Stewart supports Surrey SkyTrain

Vancouver Mayor Kennedy Stewart was the first to speak up in support of a proposal to  begin the process of building and funding a SkyTrain from Surrey to Langley when it came to the table of TransLink’s mayor’s council yesterday.

On Nov. 5, Surrey city council unanimously passed a resolution to suspend work on light rail transit (LRT) and immediately start planning to build a SkyTrain. The TransLink board followed suit the next day by voting to suspend all work and spending on the LRT.

At the inaugural meeting of the TransLink mayor’s council on Nov. 15, TransLink staff proposed a resolution to reconsider the proposed LRT, redirect the funding to a SkyTrain and “refresh” the overall transit plan for the South of Fraser region.

Richmond Mayor Malcolm Brodie was bitterly opposed to this resolution, arguing that prior investment in and planning for the LRT should not be abandoned in favour of a SkyTrain.

Surrey Mayor Doug McCallum, in a lengthy speech, argued that the citizens of Surrey have been unequivocal in their opposition to the LRT.

Anita Huberman, a representative from the Surrey board of trade spoke as a delegate at the meeting. She told the  mayor’s council that the election of Doug McCallum and his slate of councillors was not a “referendum on the LRT” and that there are citizens and business owners who will be negatively affected if it is abandoned.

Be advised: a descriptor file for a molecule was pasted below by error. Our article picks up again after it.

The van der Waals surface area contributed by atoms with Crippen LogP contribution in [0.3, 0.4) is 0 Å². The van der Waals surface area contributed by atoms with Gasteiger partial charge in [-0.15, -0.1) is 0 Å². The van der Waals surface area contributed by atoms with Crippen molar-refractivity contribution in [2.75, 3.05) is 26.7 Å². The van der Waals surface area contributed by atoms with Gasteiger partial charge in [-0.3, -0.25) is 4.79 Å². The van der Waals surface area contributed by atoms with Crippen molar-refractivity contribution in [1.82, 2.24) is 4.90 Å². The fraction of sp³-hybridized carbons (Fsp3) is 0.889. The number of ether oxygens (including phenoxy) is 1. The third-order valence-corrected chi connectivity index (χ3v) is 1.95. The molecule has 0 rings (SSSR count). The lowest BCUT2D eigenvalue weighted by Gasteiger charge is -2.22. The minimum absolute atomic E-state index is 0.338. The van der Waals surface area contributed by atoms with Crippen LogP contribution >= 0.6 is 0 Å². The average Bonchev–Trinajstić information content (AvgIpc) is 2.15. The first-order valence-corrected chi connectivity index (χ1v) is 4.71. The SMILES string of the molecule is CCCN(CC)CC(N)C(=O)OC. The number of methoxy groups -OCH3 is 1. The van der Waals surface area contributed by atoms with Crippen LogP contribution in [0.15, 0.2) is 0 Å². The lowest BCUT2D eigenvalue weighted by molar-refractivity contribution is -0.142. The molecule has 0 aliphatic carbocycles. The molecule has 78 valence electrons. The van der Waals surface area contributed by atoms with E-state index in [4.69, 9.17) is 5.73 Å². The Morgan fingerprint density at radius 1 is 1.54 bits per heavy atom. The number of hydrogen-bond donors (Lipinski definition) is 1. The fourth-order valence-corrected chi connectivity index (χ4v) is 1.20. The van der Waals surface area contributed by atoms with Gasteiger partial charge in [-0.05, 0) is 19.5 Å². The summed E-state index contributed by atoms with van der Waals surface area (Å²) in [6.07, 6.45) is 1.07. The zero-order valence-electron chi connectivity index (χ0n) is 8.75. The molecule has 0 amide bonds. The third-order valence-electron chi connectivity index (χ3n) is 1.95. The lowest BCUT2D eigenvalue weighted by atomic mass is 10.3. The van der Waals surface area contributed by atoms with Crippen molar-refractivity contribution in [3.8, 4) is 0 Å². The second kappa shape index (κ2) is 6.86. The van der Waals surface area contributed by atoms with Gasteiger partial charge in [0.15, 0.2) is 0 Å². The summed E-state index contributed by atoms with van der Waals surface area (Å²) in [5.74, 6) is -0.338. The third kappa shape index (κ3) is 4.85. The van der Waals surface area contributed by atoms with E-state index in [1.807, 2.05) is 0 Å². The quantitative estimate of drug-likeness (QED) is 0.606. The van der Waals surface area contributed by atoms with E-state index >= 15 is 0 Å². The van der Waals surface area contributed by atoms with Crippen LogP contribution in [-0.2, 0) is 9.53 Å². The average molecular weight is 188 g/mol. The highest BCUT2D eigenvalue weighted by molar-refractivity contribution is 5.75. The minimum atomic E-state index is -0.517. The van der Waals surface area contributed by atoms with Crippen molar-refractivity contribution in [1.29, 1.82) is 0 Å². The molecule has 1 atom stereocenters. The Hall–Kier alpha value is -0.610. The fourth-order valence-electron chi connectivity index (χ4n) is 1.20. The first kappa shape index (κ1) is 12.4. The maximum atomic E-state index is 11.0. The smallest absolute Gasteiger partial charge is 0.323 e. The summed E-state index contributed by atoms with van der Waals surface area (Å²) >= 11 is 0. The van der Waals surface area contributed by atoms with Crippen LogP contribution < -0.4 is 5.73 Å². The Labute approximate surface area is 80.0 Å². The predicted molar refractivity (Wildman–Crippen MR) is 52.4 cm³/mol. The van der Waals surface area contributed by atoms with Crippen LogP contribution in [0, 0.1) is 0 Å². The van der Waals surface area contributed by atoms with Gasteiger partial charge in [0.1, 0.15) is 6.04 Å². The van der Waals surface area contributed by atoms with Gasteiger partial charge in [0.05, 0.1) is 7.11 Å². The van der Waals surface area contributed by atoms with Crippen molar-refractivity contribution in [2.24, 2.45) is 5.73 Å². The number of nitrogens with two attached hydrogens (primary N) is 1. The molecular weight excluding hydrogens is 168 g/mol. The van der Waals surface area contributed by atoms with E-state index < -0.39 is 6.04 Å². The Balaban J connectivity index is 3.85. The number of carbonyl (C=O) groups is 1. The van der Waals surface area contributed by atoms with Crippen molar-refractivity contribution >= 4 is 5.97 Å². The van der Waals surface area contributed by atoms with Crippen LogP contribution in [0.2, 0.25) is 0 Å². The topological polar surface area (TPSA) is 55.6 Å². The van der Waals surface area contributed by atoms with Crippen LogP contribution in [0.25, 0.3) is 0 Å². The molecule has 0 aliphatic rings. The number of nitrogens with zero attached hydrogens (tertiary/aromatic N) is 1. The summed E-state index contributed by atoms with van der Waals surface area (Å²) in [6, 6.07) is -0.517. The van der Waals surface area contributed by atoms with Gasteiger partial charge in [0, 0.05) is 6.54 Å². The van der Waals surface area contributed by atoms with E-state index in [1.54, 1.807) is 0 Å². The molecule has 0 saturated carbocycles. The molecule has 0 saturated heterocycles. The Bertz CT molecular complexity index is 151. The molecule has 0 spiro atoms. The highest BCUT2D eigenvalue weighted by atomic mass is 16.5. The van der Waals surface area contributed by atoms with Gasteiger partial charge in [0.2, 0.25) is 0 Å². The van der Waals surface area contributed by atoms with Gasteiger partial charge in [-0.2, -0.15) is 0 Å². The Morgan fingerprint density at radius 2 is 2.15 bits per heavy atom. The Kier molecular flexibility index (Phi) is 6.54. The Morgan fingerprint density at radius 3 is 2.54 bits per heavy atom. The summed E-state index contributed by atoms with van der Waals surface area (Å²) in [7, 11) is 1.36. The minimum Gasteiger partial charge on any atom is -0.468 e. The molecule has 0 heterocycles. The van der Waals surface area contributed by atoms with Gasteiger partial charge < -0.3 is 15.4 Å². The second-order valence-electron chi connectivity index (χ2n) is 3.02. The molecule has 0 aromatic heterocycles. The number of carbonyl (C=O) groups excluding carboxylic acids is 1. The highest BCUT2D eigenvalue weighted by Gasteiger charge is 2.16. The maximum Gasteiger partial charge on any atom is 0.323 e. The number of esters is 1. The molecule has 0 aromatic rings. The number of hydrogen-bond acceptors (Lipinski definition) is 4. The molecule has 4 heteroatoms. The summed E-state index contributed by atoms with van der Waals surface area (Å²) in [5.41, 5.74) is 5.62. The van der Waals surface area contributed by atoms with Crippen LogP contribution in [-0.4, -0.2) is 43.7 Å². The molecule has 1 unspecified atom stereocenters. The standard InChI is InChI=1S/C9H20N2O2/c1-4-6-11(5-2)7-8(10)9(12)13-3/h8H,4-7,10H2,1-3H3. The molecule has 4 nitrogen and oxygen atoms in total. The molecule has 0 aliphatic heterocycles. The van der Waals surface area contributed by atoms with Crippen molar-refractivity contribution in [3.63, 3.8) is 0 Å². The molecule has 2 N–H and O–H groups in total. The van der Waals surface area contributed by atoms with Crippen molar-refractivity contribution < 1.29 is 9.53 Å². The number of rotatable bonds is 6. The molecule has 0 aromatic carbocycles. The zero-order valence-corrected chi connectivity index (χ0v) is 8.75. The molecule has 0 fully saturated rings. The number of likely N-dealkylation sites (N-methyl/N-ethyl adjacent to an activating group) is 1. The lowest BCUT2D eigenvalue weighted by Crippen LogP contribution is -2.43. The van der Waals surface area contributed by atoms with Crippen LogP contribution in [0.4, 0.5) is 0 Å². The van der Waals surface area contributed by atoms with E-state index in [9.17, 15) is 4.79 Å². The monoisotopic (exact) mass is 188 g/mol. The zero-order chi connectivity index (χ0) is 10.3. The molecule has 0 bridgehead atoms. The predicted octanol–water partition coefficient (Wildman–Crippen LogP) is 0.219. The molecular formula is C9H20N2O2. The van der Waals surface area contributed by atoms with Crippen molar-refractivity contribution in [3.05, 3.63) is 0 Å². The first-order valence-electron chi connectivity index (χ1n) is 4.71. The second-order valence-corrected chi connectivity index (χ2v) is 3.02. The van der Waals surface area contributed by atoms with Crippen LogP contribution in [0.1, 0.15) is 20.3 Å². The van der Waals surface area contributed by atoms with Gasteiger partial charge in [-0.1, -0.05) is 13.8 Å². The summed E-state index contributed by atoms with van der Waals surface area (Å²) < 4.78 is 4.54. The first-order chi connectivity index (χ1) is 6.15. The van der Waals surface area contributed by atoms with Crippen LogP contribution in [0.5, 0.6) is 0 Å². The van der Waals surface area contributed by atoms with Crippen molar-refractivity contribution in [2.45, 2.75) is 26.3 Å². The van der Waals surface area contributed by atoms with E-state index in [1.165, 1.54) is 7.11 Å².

Stewart says democracy demands change of plans

Stewart spoke firmly in favour of the resolution. He said that one of the key principles of a democracy is that governments are “guided but not bound by past decisions.”

Stewart said that the new mayor’s council is beholden to the wishes of citizens in their respective municipalities, not the decisions of the previous council.

“The people of Surrey have spoken, and that voice is being heard through Mayor McCallum and council,” he said.

Stewart also said that while on council he plans to take his cues from municipal mayor’s and to follow their lead when they come to council and argue that their communities are “adamantly in favour of something.”

The motion to proceed with planning for and funding a Skytrain passed.

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